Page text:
Sometimes, the denial of benefits is not because the employer has challenged it. It could be the intake worker formed an incorrect opinion based on what he or she was informed. Other times, the employer simply may not think it is worth the time, effort and money to attend a hearing to fight the claim. It happens where the employer does not show up. This does not mean you automatically win. You still have to convince the ALJ you meet all the eligibility criteria. Of course, it makes it much easier to do so when there is no direct testimony to refute your testimony. Good luck.
They say you get what you pay for, and this response is free, so take it for what it is worth. This is my opinion based on very limited information. My opinion should not be taken as legal advice. For true advice, we would require a confidential consultation where I would ask you questions and get your complete story. This is a public forum, so remember, nothing here is confidential. Nor am I your attorney. I do not know who you are and you have not hired me to provide any legal service. To do so would require us to meet and sign written retainer agreement. My responses are intended for general information only.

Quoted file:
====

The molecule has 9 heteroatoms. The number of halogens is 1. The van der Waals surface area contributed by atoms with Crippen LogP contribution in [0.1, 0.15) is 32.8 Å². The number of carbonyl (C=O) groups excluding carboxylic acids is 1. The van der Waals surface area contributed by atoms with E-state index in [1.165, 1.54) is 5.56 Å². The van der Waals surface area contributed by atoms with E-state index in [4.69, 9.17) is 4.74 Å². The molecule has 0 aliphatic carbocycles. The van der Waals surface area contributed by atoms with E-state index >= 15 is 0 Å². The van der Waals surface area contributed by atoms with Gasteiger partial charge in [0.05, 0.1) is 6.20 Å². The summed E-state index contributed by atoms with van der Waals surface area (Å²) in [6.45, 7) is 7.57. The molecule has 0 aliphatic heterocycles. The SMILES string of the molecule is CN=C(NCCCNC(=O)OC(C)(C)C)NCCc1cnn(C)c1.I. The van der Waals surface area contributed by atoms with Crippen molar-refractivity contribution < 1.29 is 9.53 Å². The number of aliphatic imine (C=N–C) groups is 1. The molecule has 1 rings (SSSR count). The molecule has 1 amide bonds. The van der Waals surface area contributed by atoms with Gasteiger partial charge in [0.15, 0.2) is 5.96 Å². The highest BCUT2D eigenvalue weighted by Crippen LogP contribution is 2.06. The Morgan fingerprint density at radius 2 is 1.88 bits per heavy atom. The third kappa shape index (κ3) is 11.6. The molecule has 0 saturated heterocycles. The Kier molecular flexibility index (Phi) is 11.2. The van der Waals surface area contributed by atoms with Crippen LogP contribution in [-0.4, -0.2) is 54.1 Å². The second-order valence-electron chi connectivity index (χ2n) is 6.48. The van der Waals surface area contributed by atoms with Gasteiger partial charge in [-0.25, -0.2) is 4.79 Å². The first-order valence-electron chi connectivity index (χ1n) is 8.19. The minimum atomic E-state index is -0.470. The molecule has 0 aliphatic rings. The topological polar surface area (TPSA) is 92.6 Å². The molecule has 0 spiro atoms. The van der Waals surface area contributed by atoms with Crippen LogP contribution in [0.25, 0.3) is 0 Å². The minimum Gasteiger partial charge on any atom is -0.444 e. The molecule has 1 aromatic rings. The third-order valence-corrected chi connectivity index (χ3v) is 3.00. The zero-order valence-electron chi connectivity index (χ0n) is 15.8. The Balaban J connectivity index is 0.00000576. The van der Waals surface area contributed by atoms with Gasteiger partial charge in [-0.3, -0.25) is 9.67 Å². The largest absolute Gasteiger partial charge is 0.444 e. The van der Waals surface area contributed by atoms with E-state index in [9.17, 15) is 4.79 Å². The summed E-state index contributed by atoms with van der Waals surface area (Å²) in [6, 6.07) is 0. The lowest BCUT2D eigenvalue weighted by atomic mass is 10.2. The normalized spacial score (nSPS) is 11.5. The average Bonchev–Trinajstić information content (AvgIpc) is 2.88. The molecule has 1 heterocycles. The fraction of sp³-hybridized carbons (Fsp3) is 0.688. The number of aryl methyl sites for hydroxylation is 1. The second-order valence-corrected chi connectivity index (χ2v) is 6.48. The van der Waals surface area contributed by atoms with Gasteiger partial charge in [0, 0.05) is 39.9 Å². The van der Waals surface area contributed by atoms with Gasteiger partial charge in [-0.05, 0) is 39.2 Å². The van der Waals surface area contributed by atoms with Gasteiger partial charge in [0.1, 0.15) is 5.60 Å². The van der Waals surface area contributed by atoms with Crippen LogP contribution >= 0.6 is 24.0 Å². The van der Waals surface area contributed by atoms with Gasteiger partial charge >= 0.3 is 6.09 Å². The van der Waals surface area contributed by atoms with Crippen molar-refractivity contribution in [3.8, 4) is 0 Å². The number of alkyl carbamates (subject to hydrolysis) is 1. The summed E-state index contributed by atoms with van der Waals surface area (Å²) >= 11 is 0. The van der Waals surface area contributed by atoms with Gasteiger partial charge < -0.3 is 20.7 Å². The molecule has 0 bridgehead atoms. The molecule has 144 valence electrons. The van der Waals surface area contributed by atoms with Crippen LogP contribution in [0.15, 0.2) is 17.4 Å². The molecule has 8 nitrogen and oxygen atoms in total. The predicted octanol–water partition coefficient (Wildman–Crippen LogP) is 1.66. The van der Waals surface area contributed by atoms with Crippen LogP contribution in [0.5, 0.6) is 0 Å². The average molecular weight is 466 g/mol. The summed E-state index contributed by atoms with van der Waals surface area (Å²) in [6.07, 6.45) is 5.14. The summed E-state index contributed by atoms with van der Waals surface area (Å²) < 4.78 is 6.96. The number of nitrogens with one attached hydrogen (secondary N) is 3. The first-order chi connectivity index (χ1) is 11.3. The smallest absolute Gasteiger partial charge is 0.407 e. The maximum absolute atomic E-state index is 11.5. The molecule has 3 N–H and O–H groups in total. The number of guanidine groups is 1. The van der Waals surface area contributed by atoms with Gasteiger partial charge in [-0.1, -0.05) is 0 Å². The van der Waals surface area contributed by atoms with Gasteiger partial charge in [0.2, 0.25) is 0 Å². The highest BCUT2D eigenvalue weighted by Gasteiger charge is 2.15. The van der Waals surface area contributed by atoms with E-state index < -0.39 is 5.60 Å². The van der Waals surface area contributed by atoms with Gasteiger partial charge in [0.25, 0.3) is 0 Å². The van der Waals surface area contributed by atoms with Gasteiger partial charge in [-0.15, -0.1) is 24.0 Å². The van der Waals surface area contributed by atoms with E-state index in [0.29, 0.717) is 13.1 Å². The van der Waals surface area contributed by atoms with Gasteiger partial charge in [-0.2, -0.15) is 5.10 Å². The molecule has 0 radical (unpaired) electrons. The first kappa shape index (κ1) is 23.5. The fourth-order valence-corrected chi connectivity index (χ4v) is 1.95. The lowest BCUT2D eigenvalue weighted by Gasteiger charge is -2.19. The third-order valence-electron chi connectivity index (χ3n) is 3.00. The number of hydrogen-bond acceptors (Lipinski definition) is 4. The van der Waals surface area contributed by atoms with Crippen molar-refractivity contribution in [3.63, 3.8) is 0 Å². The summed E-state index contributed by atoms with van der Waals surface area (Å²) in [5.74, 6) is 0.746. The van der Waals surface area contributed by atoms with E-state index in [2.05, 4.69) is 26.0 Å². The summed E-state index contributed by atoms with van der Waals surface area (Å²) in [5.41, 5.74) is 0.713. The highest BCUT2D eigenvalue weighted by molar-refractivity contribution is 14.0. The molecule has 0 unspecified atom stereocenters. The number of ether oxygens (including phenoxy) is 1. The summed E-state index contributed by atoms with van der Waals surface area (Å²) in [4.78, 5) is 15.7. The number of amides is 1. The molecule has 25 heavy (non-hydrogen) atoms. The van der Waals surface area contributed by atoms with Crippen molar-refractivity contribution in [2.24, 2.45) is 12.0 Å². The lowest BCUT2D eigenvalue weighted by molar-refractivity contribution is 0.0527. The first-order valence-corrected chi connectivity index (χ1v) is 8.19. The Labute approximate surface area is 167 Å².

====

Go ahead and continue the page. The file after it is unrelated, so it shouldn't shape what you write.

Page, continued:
The employer doesn't need to participate in the live hearing if they don't want to. Of course it benefits you because your testimony has not been challenged.
The employer doesn't need to participate. While this makes it more likely you will win since your testimony will go unchallenged, you still need to convince the EDD that you satisfy all the criteria for benefits. Your employer not appearing doesn't guarantee approval of your claim.
This answer is a general interpretation of the law and is not fact specific to your case. Likewise it does not create an attorney-client relationship. You should seek an attorney for a review of your specific facts and documents.